Fighting Hill graffiti a group effort

By
Tuesday, February 3, 2009

The College Hill Neighborhood Association has teamed up with Providence Police to revamp graffiti removal and prevention on College Hill in response to a perceived increase in tagging.

All of the major historic homes in the neighborhood have been hit by taggers, according to co-chair of the CHNA Graffiti Initiative Susan Hardy.

“They’re just opportunists out there to destroy private property,” Hardy said, adding that the initiative “doesn’t consider them artists by any means.”

The group has focused its efforts on raising community awareness about graffiti, Hardy said. When the CHNA first created the initiative three years ago, she and Co-Chair Steven Heck compiled information about graffiti removal and made it publicly accessible on the Internet.

The initiative’s page on the CHNA Web site provides the phone number of the police graffiti hotline and tips to help residents clean up hard-to-remove spray paint. Calling to report an incident or a suspicious behavior is “a great way for the citizens of College Hill to help out,” Hardy said.

In addition to providing information on the Web site, members of the initiative distribute informative flyers and brochures at community events.

According to Hardy, Lieutenant John Ryan, commander of District 9, which includes Brown and much of the East Side, “has made graffiti one of his priorities,” because he recognizes that it is an ongoing problem and receives “plenty of complaints” from residents. The Police Department has “really reached out to the community” due to Ryan’s “style” and his desire to listen to neighbors’ concerns, she added.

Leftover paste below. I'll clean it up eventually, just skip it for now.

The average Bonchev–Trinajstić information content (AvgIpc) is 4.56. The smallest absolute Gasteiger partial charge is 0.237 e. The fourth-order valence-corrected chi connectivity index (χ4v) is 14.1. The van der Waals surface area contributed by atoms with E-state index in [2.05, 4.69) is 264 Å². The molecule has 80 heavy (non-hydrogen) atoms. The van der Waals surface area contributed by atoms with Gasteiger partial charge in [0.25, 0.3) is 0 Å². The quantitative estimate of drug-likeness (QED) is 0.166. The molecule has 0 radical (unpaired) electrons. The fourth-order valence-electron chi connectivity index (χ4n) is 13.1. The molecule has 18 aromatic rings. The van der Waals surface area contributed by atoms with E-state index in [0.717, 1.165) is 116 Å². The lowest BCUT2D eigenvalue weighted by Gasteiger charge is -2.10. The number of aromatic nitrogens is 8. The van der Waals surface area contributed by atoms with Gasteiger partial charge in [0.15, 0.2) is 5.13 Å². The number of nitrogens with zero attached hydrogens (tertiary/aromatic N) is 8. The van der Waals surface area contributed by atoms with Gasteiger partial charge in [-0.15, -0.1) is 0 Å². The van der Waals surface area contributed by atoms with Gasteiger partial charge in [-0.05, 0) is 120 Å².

Ryan agreed that the police department has adopted graffiti as “a top priority” due to its “good working relationship with the College Hill neighborhood.” He said the amount of tagging has increased significantly, especially “within the last three months,” which has forced the police department to dedicate significant time and resources to the “sometimes daily” problem.

At a meeting Monday night about graffiti on College Hill, members of the CHNA, public safety officers from both Brown and the Rhode Island School of Design, Providence police officers and local mural artists joined Ryan in discussing solutions to tagging. Dauna Noble, one of the mural artists in attendance, said Providence needs to have a “public education campaign,” echoing the objectives of the CHNA initiative.

“It seems to me that the only thing that’s really going to help with the really gratuitous tagging is getting them caught much more often,” Noble said.

Providence Police Officer Nicole Darling said it is nearly impossible to know when tagging occurs. She said taggers do not limit their activities to nights and weekends.

Due to the difficulty of catching perpetrators in the act, the group discussed alternative deterrents to vandalism, such as painting murals around the city on walls that taggers would normally claim.

“The biggest thing we can do with murals is take away their canvas,” Noble said.

Jennifer Rydwansky, the other mural artist at the meeting, said murals would “get the neighborhood to respect the wall and respect the artwork.”

RISD Public Safety Officer Kris Paglio said the “rush of getting away with it” could be “channeled into doing something positive for the community,” adding that art programs at schools could serve that purpose.

Hardy said it is both important and effective to educate the community about “how destructive this mode of so-called ‘artistic expression’ is.”

Darling agreed, saying the best way for citizens to get involved is to call the graffiti hot line if they observe someone tagging.